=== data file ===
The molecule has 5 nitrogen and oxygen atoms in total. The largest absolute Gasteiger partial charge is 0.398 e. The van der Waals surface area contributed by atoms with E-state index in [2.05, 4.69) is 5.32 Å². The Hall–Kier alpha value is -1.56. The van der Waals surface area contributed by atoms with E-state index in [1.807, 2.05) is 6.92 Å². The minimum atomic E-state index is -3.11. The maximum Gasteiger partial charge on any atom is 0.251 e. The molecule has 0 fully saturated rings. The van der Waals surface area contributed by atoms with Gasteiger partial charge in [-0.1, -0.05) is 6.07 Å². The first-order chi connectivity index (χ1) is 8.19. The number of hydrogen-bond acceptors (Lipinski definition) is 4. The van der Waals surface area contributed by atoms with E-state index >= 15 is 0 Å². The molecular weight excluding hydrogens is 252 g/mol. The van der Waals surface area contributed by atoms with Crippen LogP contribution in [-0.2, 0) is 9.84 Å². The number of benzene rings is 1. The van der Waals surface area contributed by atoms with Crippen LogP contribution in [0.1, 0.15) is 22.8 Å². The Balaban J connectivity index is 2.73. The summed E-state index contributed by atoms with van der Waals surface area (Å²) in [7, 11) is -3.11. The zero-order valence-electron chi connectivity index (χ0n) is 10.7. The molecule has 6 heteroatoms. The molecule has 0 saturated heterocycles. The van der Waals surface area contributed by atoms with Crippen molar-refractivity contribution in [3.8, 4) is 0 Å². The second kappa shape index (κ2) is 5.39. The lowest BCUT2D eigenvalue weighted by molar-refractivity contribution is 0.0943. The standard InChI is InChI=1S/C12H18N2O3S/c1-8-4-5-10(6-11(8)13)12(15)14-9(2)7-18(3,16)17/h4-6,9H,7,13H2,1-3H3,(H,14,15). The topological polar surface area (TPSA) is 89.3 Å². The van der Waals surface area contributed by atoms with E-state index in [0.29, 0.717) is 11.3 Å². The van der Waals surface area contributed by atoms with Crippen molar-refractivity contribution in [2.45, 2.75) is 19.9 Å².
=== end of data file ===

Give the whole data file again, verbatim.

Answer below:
The molecule has 5 nitrogen and oxygen atoms in total. The largest absolute Gasteiger partial charge is 0.398 e. The van der Waals surface area contributed by atoms with E-state index in [2.05, 4.69) is 5.32 Å². The Hall–Kier alpha value is -1.56. The van der Waals surface area contributed by atoms with E-state index in [1.807, 2.05) is 6.92 Å². The minimum atomic E-state index is -3.11. The maximum Gasteiger partial charge on any atom is 0.251 e. The molecule has 0 fully saturated rings. The van der Waals surface area contributed by atoms with Gasteiger partial charge in [-0.1, -0.05) is 6.07 Å². The first-order chi connectivity index (χ1) is 8.19. The number of hydrogen-bond acceptors (Lipinski definition) is 4. The van der Waals surface area contributed by atoms with E-state index >= 15 is 0 Å². The molecular weight excluding hydrogens is 252 g/mol. The van der Waals surface area contributed by atoms with Crippen LogP contribution in [-0.2, 0) is 9.84 Å². The number of benzene rings is 1. The van der Waals surface area contributed by atoms with Crippen LogP contribution in [0.1, 0.15) is 22.8 Å². The Balaban J connectivity index is 2.73. The summed E-state index contributed by atoms with van der Waals surface area (Å²) in [7, 11) is -3.11. The zero-order valence-electron chi connectivity index (χ0n) is 10.7. The molecule has 6 heteroatoms. The molecule has 0 saturated heterocycles. The van der Waals surface area contributed by atoms with Crippen molar-refractivity contribution in [3.8, 4) is 0 Å². The second kappa shape index (κ2) is 5.39. The lowest BCUT2D eigenvalue weighted by molar-refractivity contribution is 0.0943. The standard InChI is InChI=1S/C12H18N2O3S/c1-8-4-5-10(6-11(8)13)12(15)14-9(2)7-18(3,16)17/h4-6,9H,7,13H2,1-3H3,(H,14,15). The topological polar surface area (TPSA) is 89.3 Å². The van der Waals surface area contributed by atoms with E-state index in [0.29, 0.717) is 11.3 Å². The van der Waals surface area contributed by atoms with Crippen molar-refractivity contribution in [2.45, 2.75) is 19.9 Å².